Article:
Thursday, January 16, 2003

Lessig discusses the Mickey Mouse loss.

But as I read these opinions, I realize the hardest part for me is elsewhere. I have spent more than a decade of my life teaching constitutional law—and teaching it in a particularly unfashionable way. As any of my students will attest, my aim is always to say that we should try to understand what the court does in a consistently principled way. We should learn to read what the court does, not as the actions of politicians, but as people who are applying the law as principle, in as principled a manner as they can. There are exceptions, no doubt. And especially in times of crisis, one must expect mistakes. But as OJ’s trial is not a measure of the jury system, Bush v. Gore is not a measure of the Supreme Court. It is the ordinary case one needs to explain. And explain it as a matter of principle.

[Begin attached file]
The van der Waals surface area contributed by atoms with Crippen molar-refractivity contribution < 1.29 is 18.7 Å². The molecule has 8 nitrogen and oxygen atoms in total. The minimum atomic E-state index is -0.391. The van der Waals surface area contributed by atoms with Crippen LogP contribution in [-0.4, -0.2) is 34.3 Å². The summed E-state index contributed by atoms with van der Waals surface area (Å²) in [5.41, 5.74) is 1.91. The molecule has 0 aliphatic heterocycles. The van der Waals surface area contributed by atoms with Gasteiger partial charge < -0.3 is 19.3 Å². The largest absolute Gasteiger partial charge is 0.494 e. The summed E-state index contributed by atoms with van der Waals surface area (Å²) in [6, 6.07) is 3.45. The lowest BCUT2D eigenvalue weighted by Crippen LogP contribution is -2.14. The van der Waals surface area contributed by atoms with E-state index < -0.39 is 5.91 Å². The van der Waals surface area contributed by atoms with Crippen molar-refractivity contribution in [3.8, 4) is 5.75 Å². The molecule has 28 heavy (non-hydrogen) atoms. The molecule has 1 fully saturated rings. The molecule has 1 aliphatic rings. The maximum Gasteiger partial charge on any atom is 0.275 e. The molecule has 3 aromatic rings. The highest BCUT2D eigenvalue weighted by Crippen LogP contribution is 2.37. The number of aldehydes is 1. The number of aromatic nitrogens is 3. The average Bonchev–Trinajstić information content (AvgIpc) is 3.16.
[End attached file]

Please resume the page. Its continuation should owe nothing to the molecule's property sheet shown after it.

I’m not sure how to do that here. I don’t see what the argument is that would show why it is the Court’s role to police Congress’s power to protect states, but not to protect the public domain. I don’t see the argument, and none of the five made it. Nor have any of the advocates on the other side identified what that principle is.

One friend offered a reason in an email of condolence. Those 5, he said, save their activism for issues they think important. They apply their principle to causes they think important. Protecting states is a cause they think important. Protecting the public domain is not.

Well, duh.